Now that we've taken a detailed look at triangles, we can begin looking at a shape with an extra side and vertex: the quadrilateral. The word "quadrilateral" is composed of two main parts:
(1) quad - which means "four", and
(2) lateral - which means "side."
While triangles are very significant to the world around us, quadrilaterals are, perhaps, the most important and common type of polygon. For instance, quadrilaterals come in the form of numerous shapes, including squares, rectangles, rhombuses, kites, and trapezoids, just to name a few. Each of these shapes has their own defining characteristics, which we will learn about in the following lessons.
Take a look around your environment right now. A great number of the things you see are probably composed of some type of quadrilateral. Whether it's the computer screen you're looking at, the building you are in, or the sheets of paper you write on, quadrilaterals are everywhere. Let's explore the properties and characteristics of these special shapes to expand our knowledge of geometry.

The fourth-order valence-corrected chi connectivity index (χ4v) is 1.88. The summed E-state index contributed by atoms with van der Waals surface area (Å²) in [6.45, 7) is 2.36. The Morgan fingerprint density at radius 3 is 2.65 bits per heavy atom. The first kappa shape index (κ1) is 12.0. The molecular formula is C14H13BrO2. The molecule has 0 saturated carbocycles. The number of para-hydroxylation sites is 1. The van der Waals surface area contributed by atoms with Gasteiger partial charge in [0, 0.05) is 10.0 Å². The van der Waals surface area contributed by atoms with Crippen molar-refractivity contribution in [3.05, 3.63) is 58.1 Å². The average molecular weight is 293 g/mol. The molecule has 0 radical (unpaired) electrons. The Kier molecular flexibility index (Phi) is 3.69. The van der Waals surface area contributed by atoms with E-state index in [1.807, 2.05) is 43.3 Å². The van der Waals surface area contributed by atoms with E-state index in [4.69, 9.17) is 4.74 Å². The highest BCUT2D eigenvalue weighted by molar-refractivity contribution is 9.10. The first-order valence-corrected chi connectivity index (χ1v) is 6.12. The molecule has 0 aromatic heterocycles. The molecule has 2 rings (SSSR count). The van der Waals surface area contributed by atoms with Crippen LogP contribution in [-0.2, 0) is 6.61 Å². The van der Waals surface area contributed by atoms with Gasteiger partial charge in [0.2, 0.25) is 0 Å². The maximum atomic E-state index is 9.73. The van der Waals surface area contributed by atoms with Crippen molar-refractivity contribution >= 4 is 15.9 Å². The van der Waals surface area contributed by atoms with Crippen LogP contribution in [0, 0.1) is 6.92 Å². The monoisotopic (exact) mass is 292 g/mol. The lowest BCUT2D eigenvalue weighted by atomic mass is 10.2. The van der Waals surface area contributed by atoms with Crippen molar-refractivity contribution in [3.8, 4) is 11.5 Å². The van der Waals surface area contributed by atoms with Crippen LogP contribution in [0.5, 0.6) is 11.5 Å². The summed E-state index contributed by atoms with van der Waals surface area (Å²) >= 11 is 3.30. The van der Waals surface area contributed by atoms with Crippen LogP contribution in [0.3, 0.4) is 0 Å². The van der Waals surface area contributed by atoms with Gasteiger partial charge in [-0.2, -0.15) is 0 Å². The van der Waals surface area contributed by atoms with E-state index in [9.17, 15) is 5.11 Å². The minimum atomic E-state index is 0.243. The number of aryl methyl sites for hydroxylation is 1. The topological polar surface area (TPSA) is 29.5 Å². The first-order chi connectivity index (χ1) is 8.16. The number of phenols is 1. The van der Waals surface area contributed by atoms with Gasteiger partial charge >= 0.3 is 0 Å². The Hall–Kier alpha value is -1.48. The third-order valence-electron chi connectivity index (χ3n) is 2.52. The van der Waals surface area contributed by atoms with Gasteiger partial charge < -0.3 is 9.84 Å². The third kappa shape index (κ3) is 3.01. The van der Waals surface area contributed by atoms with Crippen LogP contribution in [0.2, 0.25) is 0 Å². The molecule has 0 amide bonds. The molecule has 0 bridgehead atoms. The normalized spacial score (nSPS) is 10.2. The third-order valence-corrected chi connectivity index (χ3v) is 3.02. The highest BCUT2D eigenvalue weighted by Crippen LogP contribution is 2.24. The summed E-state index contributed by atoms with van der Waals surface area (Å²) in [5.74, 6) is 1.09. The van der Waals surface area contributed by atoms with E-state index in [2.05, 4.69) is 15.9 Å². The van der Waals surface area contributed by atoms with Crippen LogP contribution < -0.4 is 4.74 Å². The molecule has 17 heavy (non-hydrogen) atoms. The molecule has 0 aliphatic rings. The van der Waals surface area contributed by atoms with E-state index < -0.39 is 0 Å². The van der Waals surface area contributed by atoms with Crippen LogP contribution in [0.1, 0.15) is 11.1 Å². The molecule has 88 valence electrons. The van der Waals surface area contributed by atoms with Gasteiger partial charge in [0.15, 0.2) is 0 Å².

Main Lesson: Polygons
Learn the different classifications of polygons, their names, and how we can use the Polygon Interior Angle Sum Theorem.
Main Lesson: Properties of Parallelograms
Become familiar with key terminology used to describe different parts of quadrilaterals, and study the properties that make parallelograms unique.
Main Lesson: Proving Quadrilaterals Are Parallelograms
Learn how to use the properties of parallelograms properly in two-column geometric proofs.
Main Lesson: Properties of Rectangles, Rhombuses, and Squares
Discover the properties of three more types of parallelograms: rectangles, rhombuses, and squares.
Main Lesson: Properties of Trapezoids and Kites
Take a step away from parallelograms and learn about trapezoids and kites, whose opposite sides may intersect.